“Records of the New York Office of the American Jewish Joint Distribution Committee 1914 – 1918” – Linda Levi
The American Jewish Joint Distribution Committee (JDC) was established in 1914 to provide aid to destitute Jews in Palestine and Eastern Europe. Many of these Jews lived in deplorable conditions caused by persecution, poverty and the upheavals of World War I. The JDC Archives offers a unique window into Jewish relief efforts during 1914-1918, and throughout the 20th century.
In recent years, the JDC Archives has digitized 1.8 million pages of textual materials and more than 50,000 photographs dating from 1914 to the present. Included in the digitized materials are the Records of the New York Office of the American Jewish Joint Distribution Committee 1914 – 1918, which illuminate the “everyday life” of caretakers, administrators, medical workers, diplomats and others who were charged with leading the relief efforts.
During the War, the JDC transferred funds and supplies to Jewish communities with the help of foreign consuls and relief organizations already operating abroad. Through these conduits, JDC shipped food, clothing, medicine and money; supported soup kitchens and other meal programs for starving people; and enabled individual American Jews to send help to their loved ones abroad. These efforts are described in correspondence, photographs, administrative records, pamphlets and other textual and pictorial forms in the 1914-1918 collection.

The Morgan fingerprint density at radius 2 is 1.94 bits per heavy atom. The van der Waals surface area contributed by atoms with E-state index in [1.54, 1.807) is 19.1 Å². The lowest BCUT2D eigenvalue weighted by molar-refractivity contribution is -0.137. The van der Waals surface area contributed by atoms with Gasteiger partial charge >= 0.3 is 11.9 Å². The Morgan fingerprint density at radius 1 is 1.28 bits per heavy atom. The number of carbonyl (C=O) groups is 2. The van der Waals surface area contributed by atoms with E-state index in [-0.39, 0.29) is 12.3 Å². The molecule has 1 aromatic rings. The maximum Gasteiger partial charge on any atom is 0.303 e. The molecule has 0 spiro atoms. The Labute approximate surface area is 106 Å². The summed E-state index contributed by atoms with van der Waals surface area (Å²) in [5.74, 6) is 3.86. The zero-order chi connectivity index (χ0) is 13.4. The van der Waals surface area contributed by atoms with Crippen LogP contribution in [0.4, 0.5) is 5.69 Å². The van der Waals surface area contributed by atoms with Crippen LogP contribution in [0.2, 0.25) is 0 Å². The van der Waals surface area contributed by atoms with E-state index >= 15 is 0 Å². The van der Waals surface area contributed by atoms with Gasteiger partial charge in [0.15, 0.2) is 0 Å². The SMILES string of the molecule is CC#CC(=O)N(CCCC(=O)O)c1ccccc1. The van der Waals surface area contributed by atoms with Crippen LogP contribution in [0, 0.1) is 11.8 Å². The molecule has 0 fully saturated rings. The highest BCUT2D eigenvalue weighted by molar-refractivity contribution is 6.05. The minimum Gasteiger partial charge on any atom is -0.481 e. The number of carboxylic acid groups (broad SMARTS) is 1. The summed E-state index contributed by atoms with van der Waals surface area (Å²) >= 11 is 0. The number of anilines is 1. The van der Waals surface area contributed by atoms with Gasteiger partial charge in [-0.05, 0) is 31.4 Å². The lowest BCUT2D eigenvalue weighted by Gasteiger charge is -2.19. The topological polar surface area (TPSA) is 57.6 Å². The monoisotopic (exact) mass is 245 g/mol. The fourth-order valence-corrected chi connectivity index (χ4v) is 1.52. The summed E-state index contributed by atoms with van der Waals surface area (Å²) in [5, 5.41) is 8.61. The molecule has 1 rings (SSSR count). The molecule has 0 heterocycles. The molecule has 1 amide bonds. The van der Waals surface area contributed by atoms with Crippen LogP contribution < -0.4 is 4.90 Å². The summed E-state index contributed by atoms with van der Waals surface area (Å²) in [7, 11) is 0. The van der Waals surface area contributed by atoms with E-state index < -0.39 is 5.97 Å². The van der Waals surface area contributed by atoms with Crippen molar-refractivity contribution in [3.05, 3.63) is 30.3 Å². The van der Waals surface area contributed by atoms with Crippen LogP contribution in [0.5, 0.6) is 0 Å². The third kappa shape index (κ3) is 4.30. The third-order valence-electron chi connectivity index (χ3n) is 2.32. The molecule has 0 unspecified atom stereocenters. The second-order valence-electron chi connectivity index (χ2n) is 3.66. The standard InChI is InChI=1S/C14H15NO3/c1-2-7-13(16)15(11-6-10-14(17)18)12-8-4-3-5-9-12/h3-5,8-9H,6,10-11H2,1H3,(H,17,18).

The fully digitized 1914-1918 collection can be accessed via the JDC Archives’ web portal (archives.jdc.org). The collection is described in various formats, including a finding aid, an online exhibition, a photo gallery, and through general search functions.
The Records of the New York Office of the American Jewish Joint Distribution Committee 1914 – 1918 are an invaluable resource for students, scholars, journalists, authors, curators, genealogists, and the general public. Further examination of these records will shed new light on the “everyday lives” of European Jews in World War I, and those who provided the critical aid that helped them survive.